II. Epidemiology

  1. Onset in infants

III. Pathophysiology

  1. Benign histiocytic tumor of childhood (non-Langerhans Cell)

IV. Signs

  1. Asymptomatic lesions
  2. Characteristics
    1. Yellow Papules and Nodules (some Nodules may be deep within the soft tissue)
    2. Typically appear as single lesions, but multiple lesions may occur
  3. Distribution
    1. Most common on the head and neck
    2. Also involve the upper torso and extremities
  4. Dermoscopy: "Setting Sun"
    1. Yellow-Orange background
    2. Foreground with yellow globules, white streaks and irregular vasculature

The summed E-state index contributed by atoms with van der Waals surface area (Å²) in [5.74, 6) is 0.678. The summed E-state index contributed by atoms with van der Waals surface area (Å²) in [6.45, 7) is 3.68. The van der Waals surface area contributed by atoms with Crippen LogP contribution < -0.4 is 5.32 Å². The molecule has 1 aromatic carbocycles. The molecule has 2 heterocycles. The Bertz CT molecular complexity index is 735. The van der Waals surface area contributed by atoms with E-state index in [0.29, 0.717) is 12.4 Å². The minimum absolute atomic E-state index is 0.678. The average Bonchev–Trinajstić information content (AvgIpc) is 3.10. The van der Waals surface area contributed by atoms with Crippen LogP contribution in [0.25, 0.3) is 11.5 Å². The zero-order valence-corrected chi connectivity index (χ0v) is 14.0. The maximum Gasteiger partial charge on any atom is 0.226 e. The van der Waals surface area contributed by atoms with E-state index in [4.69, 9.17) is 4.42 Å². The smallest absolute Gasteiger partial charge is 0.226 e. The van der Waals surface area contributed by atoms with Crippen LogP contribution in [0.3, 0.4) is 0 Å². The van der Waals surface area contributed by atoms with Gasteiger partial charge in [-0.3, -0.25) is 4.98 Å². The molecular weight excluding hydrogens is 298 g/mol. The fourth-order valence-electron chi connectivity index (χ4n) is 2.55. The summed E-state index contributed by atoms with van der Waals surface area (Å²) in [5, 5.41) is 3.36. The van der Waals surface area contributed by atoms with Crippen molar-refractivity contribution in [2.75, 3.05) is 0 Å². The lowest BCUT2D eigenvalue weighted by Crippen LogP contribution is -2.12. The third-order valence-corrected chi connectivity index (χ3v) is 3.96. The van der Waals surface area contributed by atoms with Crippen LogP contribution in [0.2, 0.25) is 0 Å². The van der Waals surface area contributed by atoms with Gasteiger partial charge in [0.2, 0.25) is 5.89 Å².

V. Differential Diagnosis

VI. Labs: Histopathology

  1. Lipid-laden, foamy histiocytes
  2. Scattered Eosinophils and Lymphocytes
  3. Touton-type giant cells
    1. Multinucleated cells with fused epitheloid Macrophages

VII. Course

  1. Lesions have onset in infancy and clear by adolescence

VIII. Management

  1. Solitary, Single Asymptomatic Xanthogranuloma
    1. Perform full body skin exam (evaluate for other associated lesions, findings)
    2. Observe for resolution
  2. Multiple Xanthogranulomas
    1. Abdominal Ultrasound
      1. Evaluate for hepatic xanthogranulomas (may present with Hepatomegaly, Jaundice)
    2. Ophthalmology Exam
      1. Evaluate for Eye involvement

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